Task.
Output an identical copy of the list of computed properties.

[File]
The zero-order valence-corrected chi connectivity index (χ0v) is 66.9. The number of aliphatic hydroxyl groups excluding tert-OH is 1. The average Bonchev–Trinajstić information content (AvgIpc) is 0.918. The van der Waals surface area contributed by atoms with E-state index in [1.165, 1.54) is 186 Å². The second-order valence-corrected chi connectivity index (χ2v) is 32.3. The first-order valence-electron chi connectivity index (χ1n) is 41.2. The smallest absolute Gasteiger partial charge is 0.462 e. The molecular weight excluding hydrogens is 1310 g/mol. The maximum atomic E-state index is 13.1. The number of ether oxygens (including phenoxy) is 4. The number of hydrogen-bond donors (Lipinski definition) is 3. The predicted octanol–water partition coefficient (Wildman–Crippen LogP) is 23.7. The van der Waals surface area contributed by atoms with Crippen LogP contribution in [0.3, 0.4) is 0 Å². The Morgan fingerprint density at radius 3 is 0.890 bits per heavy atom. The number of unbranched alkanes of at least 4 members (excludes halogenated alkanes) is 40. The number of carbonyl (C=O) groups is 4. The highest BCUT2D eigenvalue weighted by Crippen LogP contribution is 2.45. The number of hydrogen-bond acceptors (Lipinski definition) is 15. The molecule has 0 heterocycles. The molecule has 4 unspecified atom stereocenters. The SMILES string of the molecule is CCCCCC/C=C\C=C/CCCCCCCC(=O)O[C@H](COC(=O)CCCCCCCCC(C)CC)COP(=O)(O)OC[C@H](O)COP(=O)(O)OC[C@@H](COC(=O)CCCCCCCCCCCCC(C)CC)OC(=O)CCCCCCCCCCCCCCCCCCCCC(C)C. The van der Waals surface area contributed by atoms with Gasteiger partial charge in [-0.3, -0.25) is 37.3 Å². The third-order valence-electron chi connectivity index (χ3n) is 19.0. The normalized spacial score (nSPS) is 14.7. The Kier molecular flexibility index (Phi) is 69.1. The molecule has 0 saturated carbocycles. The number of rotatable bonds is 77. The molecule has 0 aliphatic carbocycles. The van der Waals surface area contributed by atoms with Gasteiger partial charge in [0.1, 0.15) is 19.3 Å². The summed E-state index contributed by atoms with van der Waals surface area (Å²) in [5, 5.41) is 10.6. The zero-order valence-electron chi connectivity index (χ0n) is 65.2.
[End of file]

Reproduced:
The zero-order valence-corrected chi connectivity index (χ0v) is 66.9. The number of aliphatic hydroxyl groups excluding tert-OH is 1. The average Bonchev–Trinajstić information content (AvgIpc) is 0.918. The van der Waals surface area contributed by atoms with E-state index in [1.165, 1.54) is 186 Å². The second-order valence-corrected chi connectivity index (χ2v) is 32.3. The first-order valence-electron chi connectivity index (χ1n) is 41.2. The smallest absolute Gasteiger partial charge is 0.462 e. The molecular weight excluding hydrogens is 1310 g/mol. The maximum atomic E-state index is 13.1. The number of ether oxygens (including phenoxy) is 4. The number of hydrogen-bond donors (Lipinski definition) is 3. The predicted octanol–water partition coefficient (Wildman–Crippen LogP) is 23.7. The van der Waals surface area contributed by atoms with Crippen LogP contribution in [0.3, 0.4) is 0 Å². The Morgan fingerprint density at radius 3 is 0.890 bits per heavy atom. The number of unbranched alkanes of at least 4 members (excludes halogenated alkanes) is 40. The number of carbonyl (C=O) groups is 4. The highest BCUT2D eigenvalue weighted by Crippen LogP contribution is 2.45. The number of hydrogen-bond acceptors (Lipinski definition) is 15. The molecule has 0 heterocycles. The molecule has 4 unspecified atom stereocenters. The SMILES string of the molecule is CCCCCC/C=C\C=C/CCCCCCCC(=O)O[C@H](COC(=O)CCCCCCCCC(C)CC)COP(=O)(O)OC[C@H](O)COP(=O)(O)OC[C@@H](COC(=O)CCCCCCCCCCCCC(C)CC)OC(=O)CCCCCCCCCCCCCCCCCCCCC(C)C. The van der Waals surface area contributed by atoms with Gasteiger partial charge in [-0.3, -0.25) is 37.3 Å². The third-order valence-electron chi connectivity index (χ3n) is 19.0. The normalized spacial score (nSPS) is 14.7. The Kier molecular flexibility index (Phi) is 69.1. The molecule has 0 saturated carbocycles. The number of rotatable bonds is 77. The molecule has 0 aliphatic carbocycles. The van der Waals surface area contributed by atoms with Gasteiger partial charge in [0.1, 0.15) is 19.3 Å². The summed E-state index contributed by atoms with van der Waals surface area (Å²) in [5, 5.41) is 10.6. The zero-order valence-electron chi connectivity index (χ0n) is 65.2.